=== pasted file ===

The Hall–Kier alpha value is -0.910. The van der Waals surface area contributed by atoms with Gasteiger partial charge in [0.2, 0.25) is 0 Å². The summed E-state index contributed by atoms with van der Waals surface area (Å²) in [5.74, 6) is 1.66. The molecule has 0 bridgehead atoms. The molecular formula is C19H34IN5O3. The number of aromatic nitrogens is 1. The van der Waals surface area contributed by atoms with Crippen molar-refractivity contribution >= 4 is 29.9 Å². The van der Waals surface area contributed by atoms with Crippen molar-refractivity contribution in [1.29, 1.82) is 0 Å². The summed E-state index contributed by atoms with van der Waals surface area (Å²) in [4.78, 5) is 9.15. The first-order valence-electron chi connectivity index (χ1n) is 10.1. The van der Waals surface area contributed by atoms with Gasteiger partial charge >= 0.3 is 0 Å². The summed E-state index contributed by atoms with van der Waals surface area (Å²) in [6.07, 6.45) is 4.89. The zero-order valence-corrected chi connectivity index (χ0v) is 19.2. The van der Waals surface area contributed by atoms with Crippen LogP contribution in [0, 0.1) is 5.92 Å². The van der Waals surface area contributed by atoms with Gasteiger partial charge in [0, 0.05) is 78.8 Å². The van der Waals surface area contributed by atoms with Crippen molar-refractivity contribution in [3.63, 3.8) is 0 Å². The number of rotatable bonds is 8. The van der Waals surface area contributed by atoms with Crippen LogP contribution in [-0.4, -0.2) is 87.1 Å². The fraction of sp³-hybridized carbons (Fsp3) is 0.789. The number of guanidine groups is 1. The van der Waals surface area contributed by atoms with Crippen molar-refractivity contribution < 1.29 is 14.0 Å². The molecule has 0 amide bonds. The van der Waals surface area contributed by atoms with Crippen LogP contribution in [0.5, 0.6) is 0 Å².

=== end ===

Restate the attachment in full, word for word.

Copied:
The Hall–Kier alpha value is -0.910. The van der Waals surface area contributed by atoms with Gasteiger partial charge in [0.2, 0.25) is 0 Å². The summed E-state index contributed by atoms with van der Waals surface area (Å²) in [5.74, 6) is 1.66. The molecule has 0 bridgehead atoms. The molecular formula is C19H34IN5O3. The number of aromatic nitrogens is 1. The van der Waals surface area contributed by atoms with Crippen molar-refractivity contribution >= 4 is 29.9 Å². The van der Waals surface area contributed by atoms with Crippen molar-refractivity contribution in [1.29, 1.82) is 0 Å². The summed E-state index contributed by atoms with van der Waals surface area (Å²) in [4.78, 5) is 9.15. The first-order valence-electron chi connectivity index (χ1n) is 10.1. The van der Waals surface area contributed by atoms with Gasteiger partial charge >= 0.3 is 0 Å². The summed E-state index contributed by atoms with van der Waals surface area (Å²) in [6.07, 6.45) is 4.89. The zero-order valence-corrected chi connectivity index (χ0v) is 19.2. The van der Waals surface area contributed by atoms with Crippen LogP contribution in [0, 0.1) is 5.92 Å². The van der Waals surface area contributed by atoms with Gasteiger partial charge in [0, 0.05) is 78.8 Å². The van der Waals surface area contributed by atoms with Crippen molar-refractivity contribution in [3.63, 3.8) is 0 Å². The number of rotatable bonds is 8. The van der Waals surface area contributed by atoms with Crippen LogP contribution in [-0.4, -0.2) is 87.1 Å². The fraction of sp³-hybridized carbons (Fsp3) is 0.789. The number of guanidine groups is 1. The van der Waals surface area contributed by atoms with Crippen molar-refractivity contribution < 1.29 is 14.0 Å². The molecule has 0 amide bonds. The van der Waals surface area contributed by atoms with Crippen LogP contribution in [0.5, 0.6) is 0 Å².